12
   

is it safe to use a lightly rusted razor?

 
 
cicerone imposter
 
  2  
Reply Wed 14 Aug, 2013 03:32 pm
@savyrae,
It's safe if you don't slightly cut yourself.
0 Replies
 
maxdancona
 
  1  
Reply Wed 14 Aug, 2013 03:38 pm
@Herald,
lol
0 Replies
 
Ticomaya
 
  1  
Reply Wed 14 Aug, 2013 04:24 pm
@maxdancona,
maxdancona wrote:
I wonder if you have just helped me convince Tico.

No.
0 Replies
 
edgarblythe
 
  1  
Reply Wed 14 Aug, 2013 04:26 pm
Me, I would have used the razor without a second thought. I always make sure there is no bacteria on any razor I use.
maxdancona
 
  1  
Reply Wed 14 Aug, 2013 04:40 pm
@edgarblythe,
I would be a little worried that it wasn't sharp (I like a sharp razor). But If the rust wasn't interfering with the sharp part of the blade, I would just wipe it off and use it.

Americans have a reputation for being neurotic about these things. I bet people in most cultures wouldn't be afraid of a little rust.
edgarblythe
 
  2  
Reply Wed 14 Aug, 2013 05:43 pm
I get nicked worse than that almost every day on my job.
cicerone imposter
 
  1  
Reply Wed 14 Aug, 2013 05:47 pm
@edgarblythe,
No nicks for me! I use an electric razor.
edgarblythe
 
  1  
Reply Wed 14 Aug, 2013 05:48 pm
@cicerone imposter,
I have tried electric razors at varying times in my life. I could never get them to take off the whiskers.
maxdancona
 
  1  
Reply Wed 14 Aug, 2013 05:58 pm
@edgarblythe,
My beard is very tough. I have never found an electric razor that could handle it.
Ticomaya
 
  2  
Reply Wed 14 Aug, 2013 06:11 pm
@maxdancona,
I find a camp axe or rusty machete works best for my manly beard.
0 Replies
 
Finn dAbuzz
 
  1  
Reply Wed 14 Aug, 2013 06:21 pm
@maxdancona,
Well so much for the image of max as a slightly built, peach-fuzz faced liberal girly man.

Who knew Progressives could crush a Norelco?
0 Replies
 
marty39
 
  1  
Reply Wed 14 Aug, 2013 06:35 pm
I'm over 80 years old and my father lived on a farm in part of his childhood. He told me that on farms, tetanus was spread mainly through horse droppings. If you found a piece of rusty metal on the ground it was likely to have been in contact with horse droppings. If you were cut by such a piece of rusty metal you were at risk for tetanus. That has nothing to do with rust on a razor that has been kept in your own home.
edgarblythe
 
  2  
Reply Wed 14 Aug, 2013 07:08 pm
@marty39,
I think not. Not in my bathroom. I make the horse **** in the living room.
Finn dAbuzz
 
  1  
Reply Wed 14 Aug, 2013 07:11 pm
@edgarblythe,
And spread it, liberally, within this forum. Smile
edgarblythe
 
  1  
Reply Wed 14 Aug, 2013 07:23 pm
@Finn dAbuzz,
I load it on a trailer and am waiting for you to come take it home.
Finn dAbuzz
 
  1  
Reply Wed 14 Aug, 2013 07:46 pm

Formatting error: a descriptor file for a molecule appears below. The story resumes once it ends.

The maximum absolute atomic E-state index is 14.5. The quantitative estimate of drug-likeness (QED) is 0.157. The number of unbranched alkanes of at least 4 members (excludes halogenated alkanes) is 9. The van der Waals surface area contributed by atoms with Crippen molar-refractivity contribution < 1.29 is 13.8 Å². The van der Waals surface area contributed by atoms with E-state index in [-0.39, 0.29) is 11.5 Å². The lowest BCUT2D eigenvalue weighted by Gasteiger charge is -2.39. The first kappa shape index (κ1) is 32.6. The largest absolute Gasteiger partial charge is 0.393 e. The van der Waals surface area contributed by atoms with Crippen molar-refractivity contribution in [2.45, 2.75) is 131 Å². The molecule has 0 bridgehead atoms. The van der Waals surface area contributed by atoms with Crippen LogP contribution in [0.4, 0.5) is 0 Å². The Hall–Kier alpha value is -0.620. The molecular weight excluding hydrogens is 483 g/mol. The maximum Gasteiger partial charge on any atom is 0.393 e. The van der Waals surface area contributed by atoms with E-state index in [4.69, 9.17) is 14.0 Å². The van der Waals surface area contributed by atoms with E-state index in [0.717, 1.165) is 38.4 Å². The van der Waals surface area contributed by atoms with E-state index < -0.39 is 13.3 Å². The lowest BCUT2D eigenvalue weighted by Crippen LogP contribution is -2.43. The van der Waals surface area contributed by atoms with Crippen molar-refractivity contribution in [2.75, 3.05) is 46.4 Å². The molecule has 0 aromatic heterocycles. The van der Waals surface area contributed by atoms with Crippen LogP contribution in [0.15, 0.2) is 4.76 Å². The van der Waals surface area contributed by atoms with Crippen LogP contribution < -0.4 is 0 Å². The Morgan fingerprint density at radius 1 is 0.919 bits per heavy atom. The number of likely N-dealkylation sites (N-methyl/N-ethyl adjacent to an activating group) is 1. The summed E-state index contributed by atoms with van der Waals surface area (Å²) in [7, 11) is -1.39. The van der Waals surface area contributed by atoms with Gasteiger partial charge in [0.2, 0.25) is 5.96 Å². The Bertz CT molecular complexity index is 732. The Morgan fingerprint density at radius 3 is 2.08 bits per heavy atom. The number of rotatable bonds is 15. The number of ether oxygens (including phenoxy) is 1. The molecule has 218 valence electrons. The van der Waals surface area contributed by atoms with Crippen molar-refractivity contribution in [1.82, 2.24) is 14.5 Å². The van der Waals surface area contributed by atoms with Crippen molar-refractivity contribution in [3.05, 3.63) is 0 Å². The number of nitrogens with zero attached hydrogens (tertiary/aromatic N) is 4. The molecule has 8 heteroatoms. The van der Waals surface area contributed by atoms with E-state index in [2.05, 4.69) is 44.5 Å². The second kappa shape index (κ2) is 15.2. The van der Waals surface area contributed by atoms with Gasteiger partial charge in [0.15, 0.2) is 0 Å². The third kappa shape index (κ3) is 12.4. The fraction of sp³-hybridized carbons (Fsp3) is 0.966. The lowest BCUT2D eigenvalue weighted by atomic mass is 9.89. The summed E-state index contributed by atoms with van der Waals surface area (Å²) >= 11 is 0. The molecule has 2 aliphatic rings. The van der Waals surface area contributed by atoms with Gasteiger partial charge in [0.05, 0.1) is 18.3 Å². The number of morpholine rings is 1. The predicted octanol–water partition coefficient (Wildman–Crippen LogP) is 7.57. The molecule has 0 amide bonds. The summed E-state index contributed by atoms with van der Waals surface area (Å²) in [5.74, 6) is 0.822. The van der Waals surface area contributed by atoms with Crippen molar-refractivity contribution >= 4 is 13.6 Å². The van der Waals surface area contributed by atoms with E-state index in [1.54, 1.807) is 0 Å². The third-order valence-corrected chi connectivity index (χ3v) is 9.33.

@edgarblythe,
You'll die before I come calling, so spare yourself the labor.
edgarblythe
 
  2  
Reply Wed 14 Aug, 2013 07:57 pm
@Finn dAbuzz,
Aw come on Finn. I'll buy you a bottle of Lone Star and even give you the horse.
0 Replies
 
ossobuco
 
  1  
Reply Wed 14 Aug, 2013 09:07 pm
@marty39,
Marty, welcome to a2k.
0 Replies
 
ossobuco
 
  2  
Reply Wed 14 Aug, 2013 09:18 pm
On the bacteria, I tend to agree with those who say if a bunch of bacteria on a rusted piece of metal infected a person, those bacteria were there by virtue of where the rusty metal was/was affected by - Clostridium tetanus in soil or a combo of soil and horse ****, or because somehow methcillin resistant Staphylococcus aureus (or the equivalent) somehow got all over a basketball hoop rim) ....

or, that a non infectious razor blade made a cut in a face that already had MRSA as part of the skin flora.

That's today's opinion and I'm sticking to it.

There was a sort of famous outbreak of MRSA in a major university football locker room a few years ago. It was a big deal to get rid of it, with many precautions taken since in that regard.
0 Replies
 
Herald
 
  1  
Reply Wed 14 Aug, 2013 10:06 pm
@maxdancona,
RE: 'little rust'
- The tiny pebbles turn over the big chariot
- The Devil is in the details ...
Do you want more proverbs to this.
The rust cannot guarantee smooth, clean, sterile and sharp edge of the razor. It cannot guarantee even that you will be able to clean up the razor well. The razor is not shaving smoothly any more, but rather disrupts the skin tissue ... and the tissues underlying it, thus destroying biological barriers and paving the pathway to germs, viruses, bacteria, aggressive strains of Candida, etc. ... to invade the tissues.
It doesn't matter whether the germs have been on the razor before the rust or after the rust, whether they have been on the skin before or after the shaving ... or appeared on the scene much later.
The invasion of the nervous system by Candida overgrowth (MS) for example comprises a 'fatal system error', no matter whether it is caused by correlation or causation, or something else.
Conclusion: the usage of a rusted razor is not an idea of first smartness ... and never has been.
 

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